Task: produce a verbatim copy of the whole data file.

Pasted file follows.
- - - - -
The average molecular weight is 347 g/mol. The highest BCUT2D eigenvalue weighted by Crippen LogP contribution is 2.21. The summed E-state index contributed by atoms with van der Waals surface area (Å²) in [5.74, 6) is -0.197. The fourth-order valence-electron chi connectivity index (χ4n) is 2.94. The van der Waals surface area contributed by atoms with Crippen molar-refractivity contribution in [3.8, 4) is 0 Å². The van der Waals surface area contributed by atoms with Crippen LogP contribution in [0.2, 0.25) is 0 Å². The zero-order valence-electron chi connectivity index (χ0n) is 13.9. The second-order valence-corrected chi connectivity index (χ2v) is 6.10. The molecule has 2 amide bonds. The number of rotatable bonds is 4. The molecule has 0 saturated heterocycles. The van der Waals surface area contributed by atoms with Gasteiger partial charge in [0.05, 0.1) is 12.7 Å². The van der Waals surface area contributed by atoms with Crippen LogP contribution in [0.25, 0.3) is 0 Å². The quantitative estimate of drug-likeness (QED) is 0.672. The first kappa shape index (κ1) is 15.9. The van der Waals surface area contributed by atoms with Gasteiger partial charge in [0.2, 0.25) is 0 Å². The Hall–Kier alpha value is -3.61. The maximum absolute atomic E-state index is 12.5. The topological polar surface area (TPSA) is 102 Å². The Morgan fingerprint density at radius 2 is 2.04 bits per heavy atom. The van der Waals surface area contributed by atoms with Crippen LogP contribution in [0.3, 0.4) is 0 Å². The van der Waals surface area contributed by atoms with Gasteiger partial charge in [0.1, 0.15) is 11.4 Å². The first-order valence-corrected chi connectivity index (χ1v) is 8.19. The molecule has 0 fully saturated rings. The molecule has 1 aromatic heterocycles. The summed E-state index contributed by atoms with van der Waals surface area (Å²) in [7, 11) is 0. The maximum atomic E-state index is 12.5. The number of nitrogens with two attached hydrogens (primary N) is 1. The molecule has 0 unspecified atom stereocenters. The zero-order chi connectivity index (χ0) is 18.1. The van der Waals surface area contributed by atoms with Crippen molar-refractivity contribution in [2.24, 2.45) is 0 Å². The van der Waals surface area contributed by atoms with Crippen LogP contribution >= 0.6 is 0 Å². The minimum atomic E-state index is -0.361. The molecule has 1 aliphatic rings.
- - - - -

The average molecular weight is 347 g/mol. The highest BCUT2D eigenvalue weighted by Crippen LogP contribution is 2.21. The summed E-state index contributed by atoms with van der Waals surface area (Å²) in [5.74, 6) is -0.197. The fourth-order valence-electron chi connectivity index (χ4n) is 2.94. The van der Waals surface area contributed by atoms with Crippen molar-refractivity contribution in [3.8, 4) is 0 Å². The van der Waals surface area contributed by atoms with Crippen LogP contribution in [0.2, 0.25) is 0 Å². The zero-order valence-electron chi connectivity index (χ0n) is 13.9. The second-order valence-corrected chi connectivity index (χ2v) is 6.10. The molecule has 2 amide bonds. The number of rotatable bonds is 4. The molecule has 0 saturated heterocycles. The van der Waals surface area contributed by atoms with Gasteiger partial charge in [0.05, 0.1) is 12.7 Å². The van der Waals surface area contributed by atoms with Crippen LogP contribution in [0.25, 0.3) is 0 Å². The quantitative estimate of drug-likeness (QED) is 0.672. The first kappa shape index (κ1) is 15.9. The van der Waals surface area contributed by atoms with Gasteiger partial charge in [0.2, 0.25) is 0 Å². The Hall–Kier alpha value is -3.61. The maximum absolute atomic E-state index is 12.5. The topological polar surface area (TPSA) is 102 Å². The Morgan fingerprint density at radius 2 is 2.04 bits per heavy atom. The van der Waals surface area contributed by atoms with Crippen LogP contribution in [0.3, 0.4) is 0 Å². The van der Waals surface area contributed by atoms with Gasteiger partial charge in [0.1, 0.15) is 11.4 Å². The first-order valence-corrected chi connectivity index (χ1v) is 8.19. The molecule has 0 fully saturated rings. The molecule has 1 aromatic heterocycles. The summed E-state index contributed by atoms with van der Waals surface area (Å²) in [7, 11) is 0. The maximum atomic E-state index is 12.5. The number of nitrogens with two attached hydrogens (primary N) is 1. The molecule has 0 unspecified atom stereocenters. The zero-order chi connectivity index (χ0) is 18.1. The van der Waals surface area contributed by atoms with Crippen molar-refractivity contribution in [2.24, 2.45) is 0 Å². The van der Waals surface area contributed by atoms with Crippen LogP contribution >= 0.6 is 0 Å². The minimum atomic E-state index is -0.361. The molecule has 1 aliphatic rings.